Style Icon: Nina Simone

17/06/2011 § 2 Comments

I’m not sure when I first heard Nina Simone, but I do know my introduction to the singer/songwriter initially came through her studio recordings, which is probably the best way to familiarize yourself with the contralto’s distinctive voice and classically-informed style at the piano, but I quickly realized that the best way to appreciate Nina was to listen to her live recordings.  At times angry or moody or playful, Nina’s performances were unpredictable and always captivating.  She would abruptly stop in the midst of singing a song to talk to her band or ask the audience to sing along — and then admonish them for a sub-par performance.  She was amazing.

While I do not want to dress myself like Nina, I am in awe her spirit, vast talent and fearlessness.  Truly iconic.

In the final scene of Before Sunset, the 2004 Richard Linklater film, Julie Delpy’s character Celine adorably talks about seeing Miss Nina in person (if you haven’t seen that film — or its prequel, Before Sunrise — I definitely recommend making the time to).  I was going to embed the video for you to watch, but can’t seem to find a clip that will work.  So you will have to go here to see it.

Unfamiliar with Nina?  Try some of my favorites first:  Lilac Wine, Do I Move You, Wild is the Wind, Don’t Let Me Be Misunderstood (live!), My Baby Just Cares For Me, I Want a Little Sugar In My Bowl

Down the Rabbit Hole: National Library of Scotland on Flickr

15/06/2011 § Leave a comment

I have slipped down yet another rabbit hole that I thought I would share with you.  While looking through pictures of children with odd animals (Don’t ask me why I search for such things, I have no idea.  But the reward is finding a picture of a girl with a wombat on a bicycle!  Yes!), I happened upon a collection of images from the First World War maintained by the National Library of Scotland.  Taken from the papers of Field Marshal Earl Haig (1861-1928), these images are wartime propaganda and infinitely interesting.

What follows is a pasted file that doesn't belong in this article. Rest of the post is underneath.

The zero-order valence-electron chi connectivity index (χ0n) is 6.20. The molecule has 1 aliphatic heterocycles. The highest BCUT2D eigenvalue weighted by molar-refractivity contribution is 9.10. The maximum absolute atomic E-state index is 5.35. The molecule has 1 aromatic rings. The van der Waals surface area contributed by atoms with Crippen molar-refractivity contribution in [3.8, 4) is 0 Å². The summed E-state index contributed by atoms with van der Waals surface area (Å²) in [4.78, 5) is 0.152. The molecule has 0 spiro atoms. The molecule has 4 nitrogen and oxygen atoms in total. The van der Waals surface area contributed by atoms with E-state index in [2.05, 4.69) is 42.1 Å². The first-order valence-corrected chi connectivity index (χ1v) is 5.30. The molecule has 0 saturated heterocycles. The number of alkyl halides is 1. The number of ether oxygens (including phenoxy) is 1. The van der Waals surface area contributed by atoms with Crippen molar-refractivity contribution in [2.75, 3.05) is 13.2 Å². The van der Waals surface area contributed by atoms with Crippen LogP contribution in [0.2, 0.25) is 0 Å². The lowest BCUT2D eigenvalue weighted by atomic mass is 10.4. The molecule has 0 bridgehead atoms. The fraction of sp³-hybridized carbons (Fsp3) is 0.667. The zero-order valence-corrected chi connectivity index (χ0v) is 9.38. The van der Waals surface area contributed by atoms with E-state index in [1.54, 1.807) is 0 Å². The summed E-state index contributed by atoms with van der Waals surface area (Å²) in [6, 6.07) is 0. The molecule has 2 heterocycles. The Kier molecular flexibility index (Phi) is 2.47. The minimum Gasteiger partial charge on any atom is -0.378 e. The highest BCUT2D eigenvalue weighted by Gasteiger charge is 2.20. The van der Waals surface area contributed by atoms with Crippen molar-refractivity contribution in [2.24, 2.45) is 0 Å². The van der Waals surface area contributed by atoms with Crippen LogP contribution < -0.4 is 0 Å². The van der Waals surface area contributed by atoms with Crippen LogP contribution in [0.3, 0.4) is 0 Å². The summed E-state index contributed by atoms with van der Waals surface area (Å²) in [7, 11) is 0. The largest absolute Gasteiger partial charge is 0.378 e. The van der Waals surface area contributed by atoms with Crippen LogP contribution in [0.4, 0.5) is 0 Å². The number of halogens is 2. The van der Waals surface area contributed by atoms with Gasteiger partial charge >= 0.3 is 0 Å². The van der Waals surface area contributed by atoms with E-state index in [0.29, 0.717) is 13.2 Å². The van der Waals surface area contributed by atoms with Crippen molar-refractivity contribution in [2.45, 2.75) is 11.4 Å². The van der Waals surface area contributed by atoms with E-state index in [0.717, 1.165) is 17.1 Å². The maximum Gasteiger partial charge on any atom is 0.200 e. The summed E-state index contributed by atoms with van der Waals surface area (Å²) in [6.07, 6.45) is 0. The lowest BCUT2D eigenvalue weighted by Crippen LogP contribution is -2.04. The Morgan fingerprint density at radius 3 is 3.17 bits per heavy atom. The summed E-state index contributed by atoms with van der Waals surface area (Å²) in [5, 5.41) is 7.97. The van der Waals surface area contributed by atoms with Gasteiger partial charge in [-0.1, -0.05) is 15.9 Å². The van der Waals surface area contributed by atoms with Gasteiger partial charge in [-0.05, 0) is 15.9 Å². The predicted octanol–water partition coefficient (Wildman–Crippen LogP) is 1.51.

“These photographs provide us with an invaluable record of how the Government and Military wanted the war perceived. Official photographers were encouraged to record morale-boosting scenes of victory and comradeship. Despite the restrictions placed on them, official war photographers succeeded in giving the most comprehensive visual account of the war. It is important to remember that these images were propaganda; few that could depict the war in a disheartening or disconcerting way passed the censors. As a result the photograph taken was often posed. They were intended to reassure those at home and boost morale. They were printed in newspapers, and were intended to confirm that ‘Tommy’ was winning the war.”  Via the National Library of Scotland

I won’t make you look at all of them, but if you’d like to there are more after the jump.  To see even more, head over to the National Library of Scotland.

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Sounds of Summer: Ella Fitzgerald and Louis Armstrong ~ Summertime (from Porgy and Bess)

15/06/2011 § Leave a comment

And the Cotton is High…

15/06/2011 § 3 Comments

I have what I like to call a “cute jacket addiction.”  Wherever I am shopping, I will make a beeline for the jackets.  Not coats, mind you — although I do enjoy those as well — here I’m talking about light jackets that could probably stand alone just fine in a Los Angeles winter, but wouldn’t stand a chance in New York in February.  But somehow that doesn’t stop me from continuing to buy them like there’s no tomorrow.

Even in the hottest months I’m trying to figure out ways to wear a jacket and will do so until I’m bordering heatstroke.  The answer to layering in the summer is keeping everything light and breathable: linen, cotton, and the like.

More than a little obsessed with pocket squares.

Wearing: Rugby Ralph Lauren khaki jacket // J. Crew button down
Juicy Couture pleated skirt // Minnetonka moccasins // Ray-Ban Caribbeans
Dad’s watch // Bracelets from the flea market

Same: sunglasses, shoes

Similar*: jacket, shirt, skirt, pocket square